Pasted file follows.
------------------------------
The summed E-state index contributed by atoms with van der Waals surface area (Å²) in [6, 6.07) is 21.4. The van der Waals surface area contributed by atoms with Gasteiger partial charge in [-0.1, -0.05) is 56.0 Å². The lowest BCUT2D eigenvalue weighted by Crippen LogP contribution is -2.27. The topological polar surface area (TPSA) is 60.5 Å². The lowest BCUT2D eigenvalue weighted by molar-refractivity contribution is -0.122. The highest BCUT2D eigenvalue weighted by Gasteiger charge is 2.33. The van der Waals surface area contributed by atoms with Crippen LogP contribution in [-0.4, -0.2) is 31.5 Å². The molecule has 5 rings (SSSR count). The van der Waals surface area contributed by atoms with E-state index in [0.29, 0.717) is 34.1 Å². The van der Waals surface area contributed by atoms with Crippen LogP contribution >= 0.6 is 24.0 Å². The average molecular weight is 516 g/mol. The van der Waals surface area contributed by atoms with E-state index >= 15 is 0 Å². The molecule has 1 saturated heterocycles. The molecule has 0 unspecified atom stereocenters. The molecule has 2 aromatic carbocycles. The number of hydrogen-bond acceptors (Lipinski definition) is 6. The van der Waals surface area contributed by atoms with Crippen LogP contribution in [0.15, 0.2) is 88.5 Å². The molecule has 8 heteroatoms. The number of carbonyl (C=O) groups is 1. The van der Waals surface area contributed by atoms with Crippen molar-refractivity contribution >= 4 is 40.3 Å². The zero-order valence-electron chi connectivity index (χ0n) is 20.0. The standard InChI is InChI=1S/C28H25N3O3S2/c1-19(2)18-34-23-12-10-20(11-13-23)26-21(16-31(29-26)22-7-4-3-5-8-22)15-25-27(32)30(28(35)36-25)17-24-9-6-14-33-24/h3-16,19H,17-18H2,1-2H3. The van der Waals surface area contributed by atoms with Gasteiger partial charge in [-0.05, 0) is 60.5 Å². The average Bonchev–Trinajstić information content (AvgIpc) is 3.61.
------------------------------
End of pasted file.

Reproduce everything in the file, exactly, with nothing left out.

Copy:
The summed E-state index contributed by atoms with van der Waals surface area (Å²) in [6, 6.07) is 21.4. The van der Waals surface area contributed by atoms with Gasteiger partial charge in [-0.1, -0.05) is 56.0 Å². The lowest BCUT2D eigenvalue weighted by Crippen LogP contribution is -2.27. The topological polar surface area (TPSA) is 60.5 Å². The lowest BCUT2D eigenvalue weighted by molar-refractivity contribution is -0.122. The highest BCUT2D eigenvalue weighted by Gasteiger charge is 2.33. The van der Waals surface area contributed by atoms with Crippen LogP contribution in [-0.4, -0.2) is 31.5 Å². The molecule has 5 rings (SSSR count). The van der Waals surface area contributed by atoms with E-state index in [0.29, 0.717) is 34.1 Å². The van der Waals surface area contributed by atoms with Crippen LogP contribution >= 0.6 is 24.0 Å². The average molecular weight is 516 g/mol. The van der Waals surface area contributed by atoms with E-state index >= 15 is 0 Å². The molecule has 1 saturated heterocycles. The molecule has 0 unspecified atom stereocenters. The molecule has 2 aromatic carbocycles. The number of hydrogen-bond acceptors (Lipinski definition) is 6. The van der Waals surface area contributed by atoms with Crippen LogP contribution in [0.15, 0.2) is 88.5 Å². The molecule has 8 heteroatoms. The number of carbonyl (C=O) groups is 1. The van der Waals surface area contributed by atoms with Crippen molar-refractivity contribution >= 4 is 40.3 Å². The zero-order valence-electron chi connectivity index (χ0n) is 20.0. The standard InChI is InChI=1S/C28H25N3O3S2/c1-19(2)18-34-23-12-10-20(11-13-23)26-21(16-31(29-26)22-7-4-3-5-8-22)15-25-27(32)30(28(35)36-25)17-24-9-6-14-33-24/h3-16,19H,17-18H2,1-2H3. The van der Waals surface area contributed by atoms with Gasteiger partial charge in [-0.05, 0) is 60.5 Å². The average Bonchev–Trinajstić information content (AvgIpc) is 3.61.